Fig. 7
figure 7

Estimates by net product type. A Parameters of the ODE model; B derived proportions; C estimates of durations from ODE model. The grey bars represent 95% credible intervals for the estimates derived from the overall dataset. ‘Lifetime in use’ refers to the proportion of the time from deployment to attrition for which the net is in use: 1as defined by ‘net in use’; 2as defined by ‘net in use last night’

In the ODE model, the overall survival of a net is gamma-distributed, resulting from convolution of exponential distributions. This leads to a rather more gradual increase in the proportion attrited than is seen with the functional forms fitted to attrition over time in previous analyses of net durability [24], albeit one that matches reasonably well the pattern observed in the data (Fig. 4). The estimate of the median life of an LLIN is close to the widely assumed value of 3 years, but it is in use for a total number of 581 nights (95% credible interval 529–639 days, Table 3). In the counterfactual analysis without physical damage the lifetime is roughly doubled, to 5.7 years (\({\mathrm{L}}_{\mathrm{H}}\) = 2.88 (1.77, 4.34), Table 3), but this is partly because the nets spend much of their lifetime in the unused state, so this translates into less than a doubling in the use that is obtained from each net. The estimate of the overall loss of use because of damage is consequently much less than the reduction in the lifetime, however the interval estimates for the estimated percentage loss in use linked to physical damage are very broad, ranging from − 12 to 32% (Table 3) reflecting sensitivity to the difference in use by category of net integrity. The estimate of this quantity is based on relatively little data, and might well change if nets were more robust, since this would very likely change the availability of nets and hence the rate at which they were taken into use.

The estimates of damage and loss of use (including the effect of reduction in available nets due to attrition) were converted into estimates of the effect on vectorial capacity by adjusting for the direct effect on vectorial capacity of holes in nets, computed for the same net cohort (Table 3). This gave an estimate that 18% (CI − 3–38%) of the impact on vectorial capacity is lost because of damage, when all three effects are considered: the direct effect, the effect on use, and the effect on attrition. The forward simulations of the models with different definitions of attrition (Additional file 1: Table S2) are presented in Additional file 1: Table S5 as are the detailed results of the comparisons of different net product types, and these illustrate the sensitivity of the parameter estimates and also the estimates of net survival parameters (Additional file 1: Table S6) to these definitions. The results of the sensitivity analyses are described in detail in Additional file 1. Additional file 1: Tables S5 and S6 give the detailed results of the comparisons of different net product types, and these also provide the sensitivity of the parameter estimates and the estimates of net survival parameters to the classification of use-status. There is considerable variation between net types, with approximately two-fold variation in the median lifetime between longest and shortest lifetime brands, but with most of the confidence intervals overlapping (Additional file 1: Table S6).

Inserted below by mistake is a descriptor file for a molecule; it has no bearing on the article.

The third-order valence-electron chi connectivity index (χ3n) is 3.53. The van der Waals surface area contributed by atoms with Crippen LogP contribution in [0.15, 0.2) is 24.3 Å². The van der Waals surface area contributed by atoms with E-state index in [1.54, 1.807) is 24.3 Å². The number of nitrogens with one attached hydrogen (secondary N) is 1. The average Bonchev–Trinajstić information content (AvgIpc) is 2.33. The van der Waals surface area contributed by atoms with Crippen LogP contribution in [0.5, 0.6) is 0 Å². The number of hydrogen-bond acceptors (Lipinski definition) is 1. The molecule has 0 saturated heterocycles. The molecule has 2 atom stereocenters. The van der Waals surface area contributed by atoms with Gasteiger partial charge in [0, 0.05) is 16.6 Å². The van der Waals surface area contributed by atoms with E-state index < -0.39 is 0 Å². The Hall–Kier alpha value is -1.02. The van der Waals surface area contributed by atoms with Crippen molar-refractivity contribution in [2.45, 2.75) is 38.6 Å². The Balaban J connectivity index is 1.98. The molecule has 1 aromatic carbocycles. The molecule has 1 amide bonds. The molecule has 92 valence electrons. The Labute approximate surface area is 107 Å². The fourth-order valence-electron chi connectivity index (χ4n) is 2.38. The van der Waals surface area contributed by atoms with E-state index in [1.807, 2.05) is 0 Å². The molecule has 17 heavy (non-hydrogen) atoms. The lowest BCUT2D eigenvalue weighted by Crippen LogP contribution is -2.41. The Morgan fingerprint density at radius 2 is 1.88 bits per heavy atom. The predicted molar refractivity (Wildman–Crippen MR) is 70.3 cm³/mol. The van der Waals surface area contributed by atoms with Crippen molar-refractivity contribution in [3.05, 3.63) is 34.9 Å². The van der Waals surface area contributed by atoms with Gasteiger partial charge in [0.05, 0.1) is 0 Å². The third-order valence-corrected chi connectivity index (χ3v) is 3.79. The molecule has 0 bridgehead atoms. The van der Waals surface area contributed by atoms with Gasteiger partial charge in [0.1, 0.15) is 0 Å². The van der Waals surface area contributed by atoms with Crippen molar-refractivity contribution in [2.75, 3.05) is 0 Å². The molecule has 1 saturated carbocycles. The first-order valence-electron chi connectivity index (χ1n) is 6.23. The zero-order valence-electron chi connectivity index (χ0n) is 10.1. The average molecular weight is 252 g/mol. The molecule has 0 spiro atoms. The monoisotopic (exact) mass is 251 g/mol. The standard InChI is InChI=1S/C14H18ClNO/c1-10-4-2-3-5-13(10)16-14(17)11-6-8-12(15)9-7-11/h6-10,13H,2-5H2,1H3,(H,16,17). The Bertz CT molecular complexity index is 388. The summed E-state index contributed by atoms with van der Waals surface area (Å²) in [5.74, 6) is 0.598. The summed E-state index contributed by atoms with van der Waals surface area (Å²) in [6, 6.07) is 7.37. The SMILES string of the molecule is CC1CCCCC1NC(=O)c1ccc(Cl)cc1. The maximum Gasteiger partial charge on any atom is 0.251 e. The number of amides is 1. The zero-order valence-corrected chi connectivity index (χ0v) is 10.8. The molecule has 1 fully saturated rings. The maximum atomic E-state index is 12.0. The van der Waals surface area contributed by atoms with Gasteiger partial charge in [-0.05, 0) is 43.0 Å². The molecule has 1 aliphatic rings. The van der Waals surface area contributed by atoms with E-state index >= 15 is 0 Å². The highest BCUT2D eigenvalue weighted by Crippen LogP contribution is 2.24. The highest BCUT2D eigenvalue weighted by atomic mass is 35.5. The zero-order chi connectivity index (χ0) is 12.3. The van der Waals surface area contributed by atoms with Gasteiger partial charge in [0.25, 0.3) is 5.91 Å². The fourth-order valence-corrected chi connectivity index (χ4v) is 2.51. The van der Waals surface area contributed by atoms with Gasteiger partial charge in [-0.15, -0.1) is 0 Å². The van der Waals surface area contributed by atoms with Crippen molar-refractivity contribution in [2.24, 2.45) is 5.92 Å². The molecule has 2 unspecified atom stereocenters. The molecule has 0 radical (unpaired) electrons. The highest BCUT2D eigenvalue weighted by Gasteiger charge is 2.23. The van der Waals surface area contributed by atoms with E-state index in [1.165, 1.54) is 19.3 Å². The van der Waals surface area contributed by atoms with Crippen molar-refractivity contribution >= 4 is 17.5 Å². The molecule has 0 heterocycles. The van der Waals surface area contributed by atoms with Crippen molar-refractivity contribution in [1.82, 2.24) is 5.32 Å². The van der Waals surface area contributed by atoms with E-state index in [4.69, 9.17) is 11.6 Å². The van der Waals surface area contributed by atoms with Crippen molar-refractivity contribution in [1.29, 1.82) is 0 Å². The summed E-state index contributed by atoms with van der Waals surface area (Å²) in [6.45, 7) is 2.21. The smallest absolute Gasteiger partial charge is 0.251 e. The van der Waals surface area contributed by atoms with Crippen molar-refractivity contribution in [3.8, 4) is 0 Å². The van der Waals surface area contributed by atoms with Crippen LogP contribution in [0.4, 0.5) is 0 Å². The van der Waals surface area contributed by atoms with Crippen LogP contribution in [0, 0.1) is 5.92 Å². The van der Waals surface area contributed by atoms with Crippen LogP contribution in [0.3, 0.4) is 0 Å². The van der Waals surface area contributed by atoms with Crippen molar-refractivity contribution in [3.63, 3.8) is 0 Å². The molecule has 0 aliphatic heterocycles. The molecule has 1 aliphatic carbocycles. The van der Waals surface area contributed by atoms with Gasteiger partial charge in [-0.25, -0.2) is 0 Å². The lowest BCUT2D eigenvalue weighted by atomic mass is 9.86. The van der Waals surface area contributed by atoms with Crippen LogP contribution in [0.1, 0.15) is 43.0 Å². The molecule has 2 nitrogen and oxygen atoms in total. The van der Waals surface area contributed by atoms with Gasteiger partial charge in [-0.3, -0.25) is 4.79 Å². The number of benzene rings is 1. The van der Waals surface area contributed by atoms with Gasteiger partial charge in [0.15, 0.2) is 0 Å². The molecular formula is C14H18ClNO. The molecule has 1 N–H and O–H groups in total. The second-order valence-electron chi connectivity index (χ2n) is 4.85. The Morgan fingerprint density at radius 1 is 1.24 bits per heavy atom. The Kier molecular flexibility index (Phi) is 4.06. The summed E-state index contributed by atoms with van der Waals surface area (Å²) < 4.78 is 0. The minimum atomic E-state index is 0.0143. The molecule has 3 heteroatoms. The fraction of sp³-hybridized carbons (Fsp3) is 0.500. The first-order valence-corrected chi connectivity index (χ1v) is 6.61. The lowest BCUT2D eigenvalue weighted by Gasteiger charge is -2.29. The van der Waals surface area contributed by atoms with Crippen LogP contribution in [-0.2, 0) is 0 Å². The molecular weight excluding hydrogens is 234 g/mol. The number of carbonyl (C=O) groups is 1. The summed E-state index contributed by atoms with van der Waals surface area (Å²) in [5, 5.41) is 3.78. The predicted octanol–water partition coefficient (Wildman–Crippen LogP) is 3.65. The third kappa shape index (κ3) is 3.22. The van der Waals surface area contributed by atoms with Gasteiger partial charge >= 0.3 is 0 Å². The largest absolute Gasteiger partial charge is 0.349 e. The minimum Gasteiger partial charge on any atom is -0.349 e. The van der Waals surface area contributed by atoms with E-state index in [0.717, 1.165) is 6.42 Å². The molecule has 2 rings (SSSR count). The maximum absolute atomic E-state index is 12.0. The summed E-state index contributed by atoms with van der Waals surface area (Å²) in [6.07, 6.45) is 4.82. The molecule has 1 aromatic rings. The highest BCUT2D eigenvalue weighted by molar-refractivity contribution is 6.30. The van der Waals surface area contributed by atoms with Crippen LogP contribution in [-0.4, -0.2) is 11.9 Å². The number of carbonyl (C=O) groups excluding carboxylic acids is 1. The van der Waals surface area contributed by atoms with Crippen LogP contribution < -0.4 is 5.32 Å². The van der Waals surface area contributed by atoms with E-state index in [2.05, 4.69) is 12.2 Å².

Of those attrited nets with responses to the question about the reason for attrition, 44% (706/1603) were reported to have been attrited because of damage (Additional file 1: Table S1). This proportion increased strongly with the age of the nets, with 0/36 responses at 6 months reporting damage as the reason (Fig. 8A). The visual check suggests that the model that fitted this proportion as a function of the proportion of damaged nets gave a reasonable fit for later time points but could not fit to this low value because much of the attrition, even at 6 months, is estimated to be of nets that are previously damaged (Fig. 8B), albeit since the previous survey. An even steeper increase with net age in the proportion reported as damaged would be anticipated if this trend reflects only the increase in the proportion of damaged nets in the cohort.

Fig. 8
figure 8

Attrition by reported reason over time. A Self-reporting of the proportion of nets attrited because of damage, by survey. Error bars are 95% binomial confidence intervals, the blue line is the fit from the regression model of reported damage as a function of pre-existing damage, as estimated from the ODE; Shading indicates 95% credible interval; B Estimated proportion of attrited nets in each category, values for time points between surveys are linear interpolations, categories are as elaborated in Table 6. C Results from panel B expressed as rates (obtained by multiplying the proportions by the overall attrition rate, \(\mathrm{a}\left(\mathrm{t}\right)\))

The model estimated that the rate of catastrophic destruction of nets (i.e. destruction that is independent of pre-existing damage) is very low (Table 5). Among older nets, a very large proportion of the attrition is in nets with pre-existing damage (Fig. 8B) suggesting that although most attrition of damaged nets is described as due to damage by the householder (Table 5) even when the householders do not report attrition as being due to damage, the net is likely to have had pre-existing damage. Since the most of the attrited nets that were not reported as torn or damaged were reported to be burnt, it appears that younger nets are burnt relatively more frequently than the older ones, and that most of those that are burnt are already damaged (Additional file 1: Table S1).